Volcanoes have always been great fodder for Hollywood films. Their fiery red eruptions translate well to the cinematic experience, but when the crust of mother Earth ruptures, and molten rock spews forth, what is in it for science?
What are the facets to volcanology aside from the spectacle and danger of the fireworks? Volcanoes can signal geological change, affect global weather, wreak paths of destruction and serve as fonts of creation and life. From the chemistry of volcanic plumes to ocean floor disruptions, our volcano-loving scientists divulge the real science behind volcanoes and how they go about finding it.
Heather Handley is a volcano scientist at Macquarie University in Sydney. Her research unravels the chemical secrets held in volcanic rocks and their crystals to answer questions such as: What...View Profile
Tamsin Mather is a volcanologist and professor of earth sciences at the University of Oxford. She holds a Master of Chemistry and History and Master of Philosophy of Science from...View Profile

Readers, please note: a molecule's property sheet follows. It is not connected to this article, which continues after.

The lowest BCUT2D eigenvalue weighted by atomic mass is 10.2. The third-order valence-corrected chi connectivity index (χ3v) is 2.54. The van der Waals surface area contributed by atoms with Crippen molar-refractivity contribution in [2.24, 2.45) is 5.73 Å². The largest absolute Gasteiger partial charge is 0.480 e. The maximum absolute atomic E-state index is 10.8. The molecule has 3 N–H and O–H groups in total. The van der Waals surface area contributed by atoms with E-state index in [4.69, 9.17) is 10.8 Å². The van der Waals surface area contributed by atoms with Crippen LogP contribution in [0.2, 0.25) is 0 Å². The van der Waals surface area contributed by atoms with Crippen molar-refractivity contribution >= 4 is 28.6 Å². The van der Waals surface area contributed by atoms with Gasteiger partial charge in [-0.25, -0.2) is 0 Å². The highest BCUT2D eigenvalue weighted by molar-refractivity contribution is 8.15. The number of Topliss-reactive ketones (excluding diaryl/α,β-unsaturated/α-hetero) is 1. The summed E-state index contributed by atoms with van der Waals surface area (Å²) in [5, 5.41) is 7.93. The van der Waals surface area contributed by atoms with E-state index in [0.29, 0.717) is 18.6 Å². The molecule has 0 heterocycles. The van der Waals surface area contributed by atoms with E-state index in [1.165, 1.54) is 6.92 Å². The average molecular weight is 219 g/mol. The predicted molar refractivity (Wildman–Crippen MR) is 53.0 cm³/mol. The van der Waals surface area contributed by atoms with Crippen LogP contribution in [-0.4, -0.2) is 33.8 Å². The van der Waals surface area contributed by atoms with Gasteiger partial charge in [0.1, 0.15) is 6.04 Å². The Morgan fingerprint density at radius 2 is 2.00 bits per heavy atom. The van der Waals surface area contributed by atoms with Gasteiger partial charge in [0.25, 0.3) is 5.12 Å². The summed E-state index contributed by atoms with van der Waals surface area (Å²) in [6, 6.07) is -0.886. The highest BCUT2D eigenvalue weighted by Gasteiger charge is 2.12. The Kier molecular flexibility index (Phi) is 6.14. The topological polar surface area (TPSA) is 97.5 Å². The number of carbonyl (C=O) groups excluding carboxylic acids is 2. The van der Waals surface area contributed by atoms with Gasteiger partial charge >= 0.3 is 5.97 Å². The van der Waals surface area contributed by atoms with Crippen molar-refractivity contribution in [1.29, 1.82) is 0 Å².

Dr Carey leads international multidisciplinary research teams that study submarine volcanoes using robots to investigate eruption deposits. She is currently working with ecosystem modellers to predict the recovery of biological...View Profile
Nate Byrne is a weather presenter who brings meteorological credentials to the table each morning as part of the ABC News Breakfast team. Nate trained with the Bureau of Meteorology...View Profile
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